We received quite the surprise on the jobless claims front this morning. After two consecutive weeks with readings up over 300K and expectations for 301K jobless claims this week, those who are hoping for economic growth (as opposed to lower interest rates) got a pleasant surprise when claims came in much lower than expected at 265K. Initially it knocked bonds off their perch but not as much as one might have thought; the initial drop was only about 20 basis points. This positive surprise was tempered by the disappointing pending home sales numbers that were expected to come in at +.5% and missed the target in a big way with the actual number at -3.7%.
As of this writing (different from the chart you'll see), the FNMA benchmark bond is right in the middle of the day's trading range at 102.98 - 10 basis points off both the high and the low and 2 basis points below the 1st level of resistance. From a technical perspective, the RSI is a bit closer to oversold than overbought which is good for those hoping for lower rates. Here's a snapshot of the chart:
A little different perspective: I haven't written about this in a while so with good jobless claims numbers this morning and the economy seemingly on a slow uptrend, I feel like now is a good time to give a little perspective about interest rates in general. For those who are looking to refinance their current mortgage or are thinking about buying a home, the lower the interest rates the better. The problem with that is that typically we see low interest rates when the economy is bad. When the economy is healthy and the unemployment rate is generally where it should be along with the GDP, CPI and PPI, interest rates are typically in the 6-7ish percent range. For those that have salaried jobs, it may not be as important how the economy is doing and lower rates - at least while they are buying or refinancing - is the goal. For those who are in the real estate and mortgage industries, we should want the economy humming along so that more people could have jobs that allow them to qualify to buy homes.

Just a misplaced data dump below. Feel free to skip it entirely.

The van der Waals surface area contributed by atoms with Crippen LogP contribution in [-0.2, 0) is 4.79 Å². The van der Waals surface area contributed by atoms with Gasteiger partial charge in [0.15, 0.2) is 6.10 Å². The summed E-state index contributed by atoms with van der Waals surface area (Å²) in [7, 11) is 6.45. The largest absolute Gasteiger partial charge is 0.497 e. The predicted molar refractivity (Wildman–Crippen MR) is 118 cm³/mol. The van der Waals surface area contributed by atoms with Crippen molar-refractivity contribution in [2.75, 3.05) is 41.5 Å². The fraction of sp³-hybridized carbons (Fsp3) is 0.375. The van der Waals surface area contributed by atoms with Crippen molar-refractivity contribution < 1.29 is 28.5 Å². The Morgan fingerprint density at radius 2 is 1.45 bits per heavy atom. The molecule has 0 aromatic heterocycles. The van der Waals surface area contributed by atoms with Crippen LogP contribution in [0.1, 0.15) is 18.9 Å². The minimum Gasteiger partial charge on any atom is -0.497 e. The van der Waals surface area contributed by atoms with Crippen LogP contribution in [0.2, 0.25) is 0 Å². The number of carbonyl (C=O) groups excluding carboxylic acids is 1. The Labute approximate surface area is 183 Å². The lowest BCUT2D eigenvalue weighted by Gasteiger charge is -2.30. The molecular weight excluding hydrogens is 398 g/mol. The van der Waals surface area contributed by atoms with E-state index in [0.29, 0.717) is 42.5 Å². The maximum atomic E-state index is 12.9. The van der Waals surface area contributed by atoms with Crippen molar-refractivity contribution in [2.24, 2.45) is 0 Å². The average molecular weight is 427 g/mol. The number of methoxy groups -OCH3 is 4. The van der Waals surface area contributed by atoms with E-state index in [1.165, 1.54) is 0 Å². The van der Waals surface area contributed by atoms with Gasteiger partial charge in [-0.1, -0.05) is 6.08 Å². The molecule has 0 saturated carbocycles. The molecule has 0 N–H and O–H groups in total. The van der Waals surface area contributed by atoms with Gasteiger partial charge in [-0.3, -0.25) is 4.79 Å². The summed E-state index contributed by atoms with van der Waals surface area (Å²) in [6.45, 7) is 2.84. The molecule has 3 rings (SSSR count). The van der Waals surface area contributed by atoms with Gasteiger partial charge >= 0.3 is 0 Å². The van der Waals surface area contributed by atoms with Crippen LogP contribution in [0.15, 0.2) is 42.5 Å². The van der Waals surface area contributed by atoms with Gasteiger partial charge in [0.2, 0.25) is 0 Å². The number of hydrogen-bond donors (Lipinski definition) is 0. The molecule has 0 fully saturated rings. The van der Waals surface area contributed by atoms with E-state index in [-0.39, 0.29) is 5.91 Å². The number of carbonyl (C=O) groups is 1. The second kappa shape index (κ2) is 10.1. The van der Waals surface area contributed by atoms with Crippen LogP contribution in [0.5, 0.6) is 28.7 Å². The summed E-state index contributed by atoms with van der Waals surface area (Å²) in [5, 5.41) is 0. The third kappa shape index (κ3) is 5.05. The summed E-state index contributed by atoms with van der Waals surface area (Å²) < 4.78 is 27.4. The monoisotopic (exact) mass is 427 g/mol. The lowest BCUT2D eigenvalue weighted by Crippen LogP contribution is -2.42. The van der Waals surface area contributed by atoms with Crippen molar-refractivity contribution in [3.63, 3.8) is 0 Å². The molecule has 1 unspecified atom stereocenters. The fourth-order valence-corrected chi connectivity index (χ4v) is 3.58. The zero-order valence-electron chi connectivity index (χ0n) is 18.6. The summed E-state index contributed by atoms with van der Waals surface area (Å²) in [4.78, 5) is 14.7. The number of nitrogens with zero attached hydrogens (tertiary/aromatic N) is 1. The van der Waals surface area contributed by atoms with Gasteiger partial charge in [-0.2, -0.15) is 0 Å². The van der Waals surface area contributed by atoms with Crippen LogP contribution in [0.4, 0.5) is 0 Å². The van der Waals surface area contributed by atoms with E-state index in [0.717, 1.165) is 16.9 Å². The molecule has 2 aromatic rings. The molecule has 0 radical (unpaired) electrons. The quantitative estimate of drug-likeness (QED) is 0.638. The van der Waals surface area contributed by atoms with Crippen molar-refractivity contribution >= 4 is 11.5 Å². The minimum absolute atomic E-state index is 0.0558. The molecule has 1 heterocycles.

As the impact on our economy, and more importantly the impact on investors' decisions, becomes more influenced by the global economy and world events, it is possible to have a decent local (national) economy and have relatively low interest rates. However, our exports aren't as strong as they could be if the rest of the world's economy is in the crapper. As far as I'm concerned, I'm hoping for growth in jobs which means more people can buy more stuff which means the GDP improves along with all of the other related data - especially things like pending home sales - but it also means that rates will likely rise as the investors will switch to equity investments from bonds to try to keep pace with inflation.
What's for dinner tomorrow? As an appetizer we will get the GDP with Chicago PMI for the main course and for desert there is the Reuter's University of Michigan Consumer Sentiment Index - which caused the huge drop in bond prices and a big bump to rates two weeks ago. You may want to lock ahead of this data release - just to be safe. Please call me if I can help with a refinance or a purchase mortgage: 702-812-1214. Make it a great day.